Gayle Bloomfield, former chef,
'Waiting for rain'
For many months we've had no rain,
The ground starting to crack,
Every morning I pour the grain,
Looking at the dirt track.
Animals malnourished, so sad,
Their thin ribs I see,
We're running out of time,
They're dying, like the trees.
There is no rain that's falling down,
The dry ground haunting me,
The once green field, now desert brown,
Such pain that I can see.
The overwhelming pain I feel,
Knowing I can't provide,
I am slowly losing my will,
My fate I can't decide.
Every night I lay awake,
Praying for falling rain,
Hoping for everyone's sake,
That rain will end our pain.
Sometimes I wish to end my life,
I often wonder how,
But we have suffered through this strife,
Too long to give up now.
Ruben Sherriff and Grace Lawless, young cousins with family on the land
All in the mind
Sometimes the depressing elements of drought make you feel like giving up and questioning your future in farming.
At what point is enough ... enough? Day in, day out, farm feeding tasks continue, fencing repairs, machinery breakdowns, bills to pay, no income, increased financial strain. The juggle of it all takes its toll.
Yesterday, another decision made. Cattle needed multi-vitamin treatments. But when we start to stop making decisions, it becomes a problem. Just make a decision, right or wrong. It is the decision-making process that will keep us going during these tough times.
Sometimes I do question the workload, the financial burdens, the emotional and physical strain. It is at this point that I need to remind myself of why.
Why do we keep nutting away at it? Why do we persevere? Why? Why? Why?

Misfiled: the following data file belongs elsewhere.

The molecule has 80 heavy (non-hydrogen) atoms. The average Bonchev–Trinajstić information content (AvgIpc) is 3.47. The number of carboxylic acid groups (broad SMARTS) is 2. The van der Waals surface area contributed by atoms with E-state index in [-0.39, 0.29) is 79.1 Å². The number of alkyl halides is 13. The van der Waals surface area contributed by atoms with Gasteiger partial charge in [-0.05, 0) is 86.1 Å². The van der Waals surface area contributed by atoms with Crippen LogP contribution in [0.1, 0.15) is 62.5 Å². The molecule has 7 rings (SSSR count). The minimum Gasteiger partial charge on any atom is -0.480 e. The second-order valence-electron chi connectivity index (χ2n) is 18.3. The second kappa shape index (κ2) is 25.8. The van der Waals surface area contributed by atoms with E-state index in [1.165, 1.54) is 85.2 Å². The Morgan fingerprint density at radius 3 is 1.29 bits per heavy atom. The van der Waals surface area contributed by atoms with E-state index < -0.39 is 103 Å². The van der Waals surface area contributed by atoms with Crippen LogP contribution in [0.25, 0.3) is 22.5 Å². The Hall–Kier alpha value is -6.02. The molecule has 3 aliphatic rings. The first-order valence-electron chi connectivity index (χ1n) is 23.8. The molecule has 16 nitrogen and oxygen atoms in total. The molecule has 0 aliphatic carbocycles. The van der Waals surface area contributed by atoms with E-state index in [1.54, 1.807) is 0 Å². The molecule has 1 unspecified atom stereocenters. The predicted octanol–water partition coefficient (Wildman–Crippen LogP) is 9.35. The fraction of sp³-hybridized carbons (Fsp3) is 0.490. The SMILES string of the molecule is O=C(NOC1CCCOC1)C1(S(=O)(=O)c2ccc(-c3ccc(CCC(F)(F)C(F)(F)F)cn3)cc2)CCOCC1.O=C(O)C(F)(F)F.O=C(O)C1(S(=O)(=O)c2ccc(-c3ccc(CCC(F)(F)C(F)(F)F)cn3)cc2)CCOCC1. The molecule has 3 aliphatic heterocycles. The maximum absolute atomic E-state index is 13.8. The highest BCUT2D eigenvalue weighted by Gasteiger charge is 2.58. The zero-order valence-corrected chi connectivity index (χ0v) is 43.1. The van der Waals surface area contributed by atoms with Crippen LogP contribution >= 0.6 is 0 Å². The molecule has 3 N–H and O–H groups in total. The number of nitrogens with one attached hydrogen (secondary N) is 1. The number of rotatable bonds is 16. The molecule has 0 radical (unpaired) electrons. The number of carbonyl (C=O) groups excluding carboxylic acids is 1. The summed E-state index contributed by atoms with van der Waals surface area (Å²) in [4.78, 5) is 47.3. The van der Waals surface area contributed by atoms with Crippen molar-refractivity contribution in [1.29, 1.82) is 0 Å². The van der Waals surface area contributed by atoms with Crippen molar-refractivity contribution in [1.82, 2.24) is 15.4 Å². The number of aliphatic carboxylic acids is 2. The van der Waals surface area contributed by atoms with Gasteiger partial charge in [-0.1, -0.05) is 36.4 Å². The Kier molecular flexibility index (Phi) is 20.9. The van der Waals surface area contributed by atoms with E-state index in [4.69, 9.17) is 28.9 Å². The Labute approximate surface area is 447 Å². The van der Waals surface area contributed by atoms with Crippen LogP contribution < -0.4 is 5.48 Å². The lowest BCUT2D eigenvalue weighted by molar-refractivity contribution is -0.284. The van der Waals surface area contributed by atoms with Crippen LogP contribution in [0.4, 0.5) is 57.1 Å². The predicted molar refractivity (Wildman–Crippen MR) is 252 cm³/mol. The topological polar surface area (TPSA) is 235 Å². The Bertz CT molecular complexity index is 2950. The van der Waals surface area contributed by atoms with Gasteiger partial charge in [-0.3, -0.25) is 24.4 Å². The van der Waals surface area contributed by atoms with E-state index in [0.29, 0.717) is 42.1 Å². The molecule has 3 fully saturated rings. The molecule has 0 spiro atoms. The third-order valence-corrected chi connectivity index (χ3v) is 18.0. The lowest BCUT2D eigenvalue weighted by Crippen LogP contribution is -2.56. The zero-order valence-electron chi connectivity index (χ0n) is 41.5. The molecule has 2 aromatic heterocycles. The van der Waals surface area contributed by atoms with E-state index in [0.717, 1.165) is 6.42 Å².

To protect and secure the future of agriculture in our nation. To ensure Australian food security is sustained. To hold onto a legacy and an industry that we love. That is why!
My family simply love Hereford cattle. They have a passion for breeding quality cattle and producing the desired product. When you see the passion in their eyes and hope for a future, you mutually fight the fight alongside them.
I took a photo in the stockyards yesterday: a beautiful mob of baby calves, quietly waiting for the process of their treatments and then to be returned to their mothers in the dry, desolate paddock again.
I like this photo because I see hope. I see farm production. I see the future of agriculture in its rawest form.
The dust swirling in the background significantly depicts working conditions, yet I am grateful to still breathe every day. Focusing on what I am grateful for in my life gives me the strength to face the struggles, the decisions and the adversity in my path.
Conditions are horribly tough on-farm in a drought; it is how we react and respond within ourselves that is the key. We cannot control the weather and many other aspects of farming, but we can control our own thoughts and reactions.
Karen Weller, Winton cattle farmer